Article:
There comes a time when any intake of information becomes too much information

Communicate

Children are quite possibly the most affected demographics by the COVID-19 pandemic. They are cooped up at home, cannot go to school, and cannot play with their friends. My own children even said they were nervous to ask their friends for sleepovers because it is “the age of Corona”. Our older kids are disoriented, and younger kids have only a vague idea at best, or more likely, no idea at all of what is going on. That’s why it’s important that you make time to have meaningful conversations with them. It is not just enough that you talk at them, it is more important that you listen to them. Answer their questions, and try as much as possible to allay their fears without giving them a false sense of assurance. Give them age-appropriate information so that they are well-informed. Recognize their feelings and do not expect too much from them when it comes to end of the year school-work. Help them maintain normal routines if you can and give them ample time off to relax and goof off. Keep them involved in family life, and allow them to make their own little contributions to help you in some of the chores. Let them keep in contact with their friends and close relatives through phone calls or Facetime.

It’s important that you make time to have meaningful conversations with your kids – for your mental health and theirs.

Be Disciplined

Staying at home for hours on end may leave you or the children wanting to indulge in things you ordinarily would not do. (We’ve eaten way to many pretzels here.) When children are bored or have nothing to do, they may misbehave. When that happens, try to enforce positive discipline. Lovingly correct whatever attitude you deem appropriate and focus on outcomes. Creating fun parts in the daily schedule and encouraging your kids with things like passion planning can give them power over their day.

Be in Control

It is difficult to be in control of something that you have not planned for. The reality of the COVID-19 has shown the entire world that however much in control we think we are, life sometimes throws a curveball at us. That does not mean that we should lie down and quietly wait to die. It simply means that we should hope for the best while preparing for the worst. Do your utmost best to be prepared for any eventuality – the virus coming into your community, for instance – and have a contingency plan for any of these eventualities.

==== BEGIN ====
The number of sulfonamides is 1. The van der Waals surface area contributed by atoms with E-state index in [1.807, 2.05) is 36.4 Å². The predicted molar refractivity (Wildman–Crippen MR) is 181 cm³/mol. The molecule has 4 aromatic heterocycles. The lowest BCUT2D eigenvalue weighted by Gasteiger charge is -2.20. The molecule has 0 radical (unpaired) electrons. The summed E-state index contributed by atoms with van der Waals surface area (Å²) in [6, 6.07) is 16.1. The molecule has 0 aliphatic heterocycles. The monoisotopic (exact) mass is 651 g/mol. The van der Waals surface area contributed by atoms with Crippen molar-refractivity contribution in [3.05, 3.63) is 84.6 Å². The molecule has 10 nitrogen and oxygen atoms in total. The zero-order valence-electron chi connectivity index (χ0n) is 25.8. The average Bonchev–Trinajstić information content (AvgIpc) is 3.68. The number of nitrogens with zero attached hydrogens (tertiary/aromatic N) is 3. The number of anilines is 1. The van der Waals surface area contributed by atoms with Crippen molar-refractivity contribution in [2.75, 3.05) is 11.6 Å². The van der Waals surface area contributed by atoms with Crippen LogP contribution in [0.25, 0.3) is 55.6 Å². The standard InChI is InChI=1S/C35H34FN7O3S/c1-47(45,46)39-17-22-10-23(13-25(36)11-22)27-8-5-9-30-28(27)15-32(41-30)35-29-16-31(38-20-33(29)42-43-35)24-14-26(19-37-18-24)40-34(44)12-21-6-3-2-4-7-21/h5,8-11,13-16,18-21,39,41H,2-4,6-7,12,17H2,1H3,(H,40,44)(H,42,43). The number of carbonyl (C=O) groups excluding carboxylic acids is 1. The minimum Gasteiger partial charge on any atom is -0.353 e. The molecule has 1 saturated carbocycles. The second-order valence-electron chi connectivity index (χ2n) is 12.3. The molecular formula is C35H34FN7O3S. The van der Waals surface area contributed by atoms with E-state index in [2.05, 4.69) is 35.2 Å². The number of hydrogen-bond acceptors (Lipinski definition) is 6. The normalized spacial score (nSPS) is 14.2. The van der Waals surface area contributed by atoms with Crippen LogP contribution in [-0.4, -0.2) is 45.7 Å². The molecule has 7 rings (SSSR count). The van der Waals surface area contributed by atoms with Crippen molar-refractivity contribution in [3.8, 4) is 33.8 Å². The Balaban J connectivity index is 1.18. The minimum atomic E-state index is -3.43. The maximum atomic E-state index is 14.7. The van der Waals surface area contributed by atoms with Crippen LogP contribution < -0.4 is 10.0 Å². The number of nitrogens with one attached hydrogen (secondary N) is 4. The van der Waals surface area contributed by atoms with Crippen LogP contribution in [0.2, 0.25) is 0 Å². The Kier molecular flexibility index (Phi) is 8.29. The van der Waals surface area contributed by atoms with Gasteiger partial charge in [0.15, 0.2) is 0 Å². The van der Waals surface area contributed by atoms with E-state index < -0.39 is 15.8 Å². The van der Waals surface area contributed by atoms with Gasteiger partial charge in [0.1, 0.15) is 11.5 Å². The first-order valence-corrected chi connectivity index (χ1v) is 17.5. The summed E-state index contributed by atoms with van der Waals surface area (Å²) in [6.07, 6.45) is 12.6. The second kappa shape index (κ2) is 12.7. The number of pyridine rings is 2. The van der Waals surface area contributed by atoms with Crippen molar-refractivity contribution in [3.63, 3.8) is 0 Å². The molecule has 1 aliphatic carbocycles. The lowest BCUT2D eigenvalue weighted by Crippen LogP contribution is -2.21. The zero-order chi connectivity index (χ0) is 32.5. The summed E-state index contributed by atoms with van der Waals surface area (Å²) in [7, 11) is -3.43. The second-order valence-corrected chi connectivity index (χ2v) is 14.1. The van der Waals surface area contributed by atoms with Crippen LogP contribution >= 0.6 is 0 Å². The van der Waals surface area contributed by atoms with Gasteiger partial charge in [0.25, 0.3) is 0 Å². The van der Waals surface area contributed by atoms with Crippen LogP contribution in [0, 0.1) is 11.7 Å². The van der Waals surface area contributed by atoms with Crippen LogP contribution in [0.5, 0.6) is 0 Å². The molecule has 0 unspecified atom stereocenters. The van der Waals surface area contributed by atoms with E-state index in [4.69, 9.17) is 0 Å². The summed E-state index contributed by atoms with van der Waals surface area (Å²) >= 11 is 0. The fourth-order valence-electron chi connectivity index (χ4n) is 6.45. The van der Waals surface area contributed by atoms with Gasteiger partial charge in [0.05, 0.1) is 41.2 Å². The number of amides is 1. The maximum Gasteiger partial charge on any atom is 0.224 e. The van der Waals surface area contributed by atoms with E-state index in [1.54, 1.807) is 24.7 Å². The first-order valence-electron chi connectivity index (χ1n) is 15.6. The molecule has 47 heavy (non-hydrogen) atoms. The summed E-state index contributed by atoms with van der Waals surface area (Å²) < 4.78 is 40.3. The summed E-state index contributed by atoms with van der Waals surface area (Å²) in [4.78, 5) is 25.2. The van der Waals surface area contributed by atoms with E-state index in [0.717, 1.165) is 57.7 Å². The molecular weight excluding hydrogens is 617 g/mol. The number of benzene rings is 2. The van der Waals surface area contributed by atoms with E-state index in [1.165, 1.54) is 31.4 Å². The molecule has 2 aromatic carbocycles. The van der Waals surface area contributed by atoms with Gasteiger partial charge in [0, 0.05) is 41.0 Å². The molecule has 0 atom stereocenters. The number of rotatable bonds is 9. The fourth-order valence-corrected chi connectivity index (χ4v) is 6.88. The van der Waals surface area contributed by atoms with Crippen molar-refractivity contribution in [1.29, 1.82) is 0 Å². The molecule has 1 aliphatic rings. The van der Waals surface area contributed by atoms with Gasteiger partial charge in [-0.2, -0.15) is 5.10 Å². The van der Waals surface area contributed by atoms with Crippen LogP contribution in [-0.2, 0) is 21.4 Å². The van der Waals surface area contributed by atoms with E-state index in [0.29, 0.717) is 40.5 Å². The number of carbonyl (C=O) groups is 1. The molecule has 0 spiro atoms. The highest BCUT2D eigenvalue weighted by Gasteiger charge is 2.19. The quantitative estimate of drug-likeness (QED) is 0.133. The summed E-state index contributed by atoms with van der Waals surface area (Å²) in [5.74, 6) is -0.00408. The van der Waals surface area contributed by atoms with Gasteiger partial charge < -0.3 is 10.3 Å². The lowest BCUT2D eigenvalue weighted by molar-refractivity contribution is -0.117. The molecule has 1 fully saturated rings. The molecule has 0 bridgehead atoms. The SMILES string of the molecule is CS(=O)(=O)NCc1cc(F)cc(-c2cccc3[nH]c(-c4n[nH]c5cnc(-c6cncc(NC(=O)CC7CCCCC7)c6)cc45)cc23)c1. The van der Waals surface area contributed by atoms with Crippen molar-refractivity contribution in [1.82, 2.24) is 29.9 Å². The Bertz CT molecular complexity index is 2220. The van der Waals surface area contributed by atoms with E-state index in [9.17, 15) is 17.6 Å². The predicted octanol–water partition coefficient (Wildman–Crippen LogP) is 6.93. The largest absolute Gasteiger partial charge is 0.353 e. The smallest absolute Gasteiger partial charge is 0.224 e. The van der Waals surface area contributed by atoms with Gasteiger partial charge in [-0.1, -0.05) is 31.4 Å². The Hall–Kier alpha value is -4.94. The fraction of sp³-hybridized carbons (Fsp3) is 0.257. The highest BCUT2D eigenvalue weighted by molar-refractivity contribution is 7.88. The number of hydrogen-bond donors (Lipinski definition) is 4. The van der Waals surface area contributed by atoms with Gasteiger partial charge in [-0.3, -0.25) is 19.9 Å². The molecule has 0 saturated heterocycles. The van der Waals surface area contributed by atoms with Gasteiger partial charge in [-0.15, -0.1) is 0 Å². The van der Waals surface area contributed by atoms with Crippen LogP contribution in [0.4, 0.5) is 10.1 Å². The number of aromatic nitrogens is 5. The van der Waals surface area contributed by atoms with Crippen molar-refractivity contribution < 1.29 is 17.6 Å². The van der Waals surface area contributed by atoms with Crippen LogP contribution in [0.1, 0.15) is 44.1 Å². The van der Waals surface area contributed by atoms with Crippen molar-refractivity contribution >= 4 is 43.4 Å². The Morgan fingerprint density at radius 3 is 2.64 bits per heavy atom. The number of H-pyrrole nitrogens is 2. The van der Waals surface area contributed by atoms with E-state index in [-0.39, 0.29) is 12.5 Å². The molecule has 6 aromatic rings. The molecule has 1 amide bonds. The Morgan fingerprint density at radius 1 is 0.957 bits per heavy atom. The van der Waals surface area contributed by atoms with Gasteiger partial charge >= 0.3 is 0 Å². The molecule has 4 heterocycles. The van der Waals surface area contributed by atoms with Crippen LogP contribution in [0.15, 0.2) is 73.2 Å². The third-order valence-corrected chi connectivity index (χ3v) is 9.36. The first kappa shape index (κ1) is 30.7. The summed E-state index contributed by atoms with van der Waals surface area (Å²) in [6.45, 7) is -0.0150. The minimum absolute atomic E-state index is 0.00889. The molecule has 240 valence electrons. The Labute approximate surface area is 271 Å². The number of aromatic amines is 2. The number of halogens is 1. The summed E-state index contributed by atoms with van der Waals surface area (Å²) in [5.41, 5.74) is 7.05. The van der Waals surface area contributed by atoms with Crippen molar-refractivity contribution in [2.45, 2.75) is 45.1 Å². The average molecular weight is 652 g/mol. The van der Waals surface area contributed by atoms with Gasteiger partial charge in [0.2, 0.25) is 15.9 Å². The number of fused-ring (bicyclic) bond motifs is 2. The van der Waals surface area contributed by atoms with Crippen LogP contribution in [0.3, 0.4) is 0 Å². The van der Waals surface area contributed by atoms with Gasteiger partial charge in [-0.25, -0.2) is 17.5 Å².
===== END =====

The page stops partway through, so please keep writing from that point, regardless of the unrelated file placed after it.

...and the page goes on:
We should hope for the best while preparing for the worst.

Bottom-line: You Matter Too

Adults are expected to be put together. But it’s alright if you’re not. It’s ok to fall apart when the world isn’t sure what it’s doing. The key is not to stay broken apart. The pandemic has affected everyone, and life as we know it may not revert to the way it was. It is okay to feel overwhelmed or overcome sometimes. When that happens, communicate your fears to people you trust. When you feel stuffed in the house, it is alright to have a little outdoor time for yourself. Your mental and physical well-being are important, but so are your kids’, so if you feel like you’re in break down, seek out supportive shoulders that can lovingly lead your vulnerable children while you get space to figure out next steps. It is not being selfish if you take some time off for yourself, and there are people in your life who want to help you.

Stay Positive and follow Crewchildcare‘s blog.